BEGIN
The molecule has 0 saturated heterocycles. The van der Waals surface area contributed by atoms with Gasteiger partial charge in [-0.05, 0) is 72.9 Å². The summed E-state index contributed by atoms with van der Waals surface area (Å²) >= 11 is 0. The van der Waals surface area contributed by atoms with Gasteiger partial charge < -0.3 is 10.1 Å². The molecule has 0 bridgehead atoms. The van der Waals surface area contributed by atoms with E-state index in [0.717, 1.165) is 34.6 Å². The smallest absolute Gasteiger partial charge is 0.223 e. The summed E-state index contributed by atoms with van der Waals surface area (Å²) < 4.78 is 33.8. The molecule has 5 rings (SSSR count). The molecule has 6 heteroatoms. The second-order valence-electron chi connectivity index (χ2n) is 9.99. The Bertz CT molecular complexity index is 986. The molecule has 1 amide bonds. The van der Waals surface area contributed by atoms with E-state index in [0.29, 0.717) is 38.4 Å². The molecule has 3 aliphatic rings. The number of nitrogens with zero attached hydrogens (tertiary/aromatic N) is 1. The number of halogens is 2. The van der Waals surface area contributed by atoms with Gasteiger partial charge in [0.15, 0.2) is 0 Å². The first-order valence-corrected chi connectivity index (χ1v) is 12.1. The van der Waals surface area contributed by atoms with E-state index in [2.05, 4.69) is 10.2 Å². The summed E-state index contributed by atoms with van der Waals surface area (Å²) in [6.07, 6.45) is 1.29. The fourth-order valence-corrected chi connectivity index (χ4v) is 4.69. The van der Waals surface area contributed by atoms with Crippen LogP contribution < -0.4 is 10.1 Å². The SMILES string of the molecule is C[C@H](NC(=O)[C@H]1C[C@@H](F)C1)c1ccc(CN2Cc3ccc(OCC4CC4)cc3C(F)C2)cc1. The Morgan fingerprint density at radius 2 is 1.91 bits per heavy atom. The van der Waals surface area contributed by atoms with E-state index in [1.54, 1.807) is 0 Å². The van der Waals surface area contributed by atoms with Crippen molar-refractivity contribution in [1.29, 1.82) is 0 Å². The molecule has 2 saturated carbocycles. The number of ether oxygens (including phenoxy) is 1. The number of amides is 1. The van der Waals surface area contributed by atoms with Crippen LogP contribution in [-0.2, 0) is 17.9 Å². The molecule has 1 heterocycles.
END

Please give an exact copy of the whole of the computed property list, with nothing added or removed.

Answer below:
The molecule has 0 saturated heterocycles. The van der Waals surface area contributed by atoms with Gasteiger partial charge in [-0.05, 0) is 72.9 Å². The summed E-state index contributed by atoms with van der Waals surface area (Å²) >= 11 is 0. The van der Waals surface area contributed by atoms with Gasteiger partial charge < -0.3 is 10.1 Å². The molecule has 0 bridgehead atoms. The van der Waals surface area contributed by atoms with E-state index in [0.717, 1.165) is 34.6 Å². The smallest absolute Gasteiger partial charge is 0.223 e. The summed E-state index contributed by atoms with van der Waals surface area (Å²) < 4.78 is 33.8. The molecule has 5 rings (SSSR count). The molecule has 6 heteroatoms. The second-order valence-electron chi connectivity index (χ2n) is 9.99. The Bertz CT molecular complexity index is 986. The molecule has 1 amide bonds. The van der Waals surface area contributed by atoms with E-state index in [0.29, 0.717) is 38.4 Å². The molecule has 3 aliphatic rings. The number of nitrogens with zero attached hydrogens (tertiary/aromatic N) is 1. The number of halogens is 2. The van der Waals surface area contributed by atoms with Gasteiger partial charge in [0.15, 0.2) is 0 Å². The first-order valence-corrected chi connectivity index (χ1v) is 12.1. The van der Waals surface area contributed by atoms with E-state index in [2.05, 4.69) is 10.2 Å². The summed E-state index contributed by atoms with van der Waals surface area (Å²) in [6.07, 6.45) is 1.29. The fourth-order valence-corrected chi connectivity index (χ4v) is 4.69. The van der Waals surface area contributed by atoms with Crippen LogP contribution < -0.4 is 10.1 Å². The SMILES string of the molecule is C[C@H](NC(=O)[C@H]1C[C@@H](F)C1)c1ccc(CN2Cc3ccc(OCC4CC4)cc3C(F)C2)cc1. The Morgan fingerprint density at radius 2 is 1.91 bits per heavy atom. The van der Waals surface area contributed by atoms with E-state index in [1.54, 1.807) is 0 Å². The van der Waals surface area contributed by atoms with Crippen molar-refractivity contribution in [1.29, 1.82) is 0 Å². The molecule has 2 saturated carbocycles. The number of ether oxygens (including phenoxy) is 1. The number of amides is 1. The van der Waals surface area contributed by atoms with Crippen LogP contribution in [-0.2, 0) is 17.9 Å². The molecule has 1 heterocycles.